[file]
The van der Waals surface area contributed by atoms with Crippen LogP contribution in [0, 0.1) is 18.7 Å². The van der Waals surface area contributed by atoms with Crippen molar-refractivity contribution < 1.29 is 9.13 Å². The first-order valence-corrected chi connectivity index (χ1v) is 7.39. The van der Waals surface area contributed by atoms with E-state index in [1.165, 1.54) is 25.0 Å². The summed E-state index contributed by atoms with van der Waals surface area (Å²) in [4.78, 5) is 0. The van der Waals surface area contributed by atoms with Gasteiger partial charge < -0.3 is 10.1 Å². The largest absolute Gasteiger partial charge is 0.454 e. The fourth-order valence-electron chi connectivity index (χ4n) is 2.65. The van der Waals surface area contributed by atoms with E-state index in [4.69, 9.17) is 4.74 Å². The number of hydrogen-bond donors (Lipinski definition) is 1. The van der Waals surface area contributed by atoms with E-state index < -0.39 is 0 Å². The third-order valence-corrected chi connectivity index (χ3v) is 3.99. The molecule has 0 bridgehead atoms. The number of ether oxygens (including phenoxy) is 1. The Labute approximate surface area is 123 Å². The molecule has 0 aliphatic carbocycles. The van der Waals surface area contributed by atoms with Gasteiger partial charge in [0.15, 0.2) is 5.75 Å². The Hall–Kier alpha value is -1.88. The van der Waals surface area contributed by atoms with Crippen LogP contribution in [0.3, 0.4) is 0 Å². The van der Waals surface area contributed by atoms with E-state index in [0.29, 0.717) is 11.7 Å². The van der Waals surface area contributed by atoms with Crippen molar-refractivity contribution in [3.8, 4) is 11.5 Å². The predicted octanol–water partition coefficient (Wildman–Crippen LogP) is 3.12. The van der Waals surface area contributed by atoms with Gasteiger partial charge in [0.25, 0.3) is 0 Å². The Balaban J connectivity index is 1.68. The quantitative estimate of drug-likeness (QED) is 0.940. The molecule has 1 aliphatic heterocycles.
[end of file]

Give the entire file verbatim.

The van der Waals surface area contributed by atoms with Crippen LogP contribution in [0, 0.1) is 18.7 Å². The van der Waals surface area contributed by atoms with Crippen molar-refractivity contribution < 1.29 is 9.13 Å². The first-order valence-corrected chi connectivity index (χ1v) is 7.39. The van der Waals surface area contributed by atoms with E-state index in [1.165, 1.54) is 25.0 Å². The summed E-state index contributed by atoms with van der Waals surface area (Å²) in [4.78, 5) is 0. The van der Waals surface area contributed by atoms with Gasteiger partial charge < -0.3 is 10.1 Å². The largest absolute Gasteiger partial charge is 0.454 e. The fourth-order valence-electron chi connectivity index (χ4n) is 2.65. The van der Waals surface area contributed by atoms with E-state index in [4.69, 9.17) is 4.74 Å². The number of hydrogen-bond donors (Lipinski definition) is 1. The van der Waals surface area contributed by atoms with E-state index < -0.39 is 0 Å². The third-order valence-corrected chi connectivity index (χ3v) is 3.99. The molecule has 0 bridgehead atoms. The number of ether oxygens (including phenoxy) is 1. The Labute approximate surface area is 123 Å². The molecule has 0 aliphatic carbocycles. The van der Waals surface area contributed by atoms with Gasteiger partial charge in [0.15, 0.2) is 5.75 Å². The Hall–Kier alpha value is -1.88. The van der Waals surface area contributed by atoms with Crippen LogP contribution in [0.3, 0.4) is 0 Å². The van der Waals surface area contributed by atoms with E-state index in [0.29, 0.717) is 11.7 Å². The van der Waals surface area contributed by atoms with Crippen molar-refractivity contribution in [3.8, 4) is 11.5 Å². The predicted octanol–water partition coefficient (Wildman–Crippen LogP) is 3.12. The van der Waals surface area contributed by atoms with Gasteiger partial charge in [0.25, 0.3) is 0 Å². The Balaban J connectivity index is 1.68. The quantitative estimate of drug-likeness (QED) is 0.940. The molecule has 1 aliphatic heterocycles.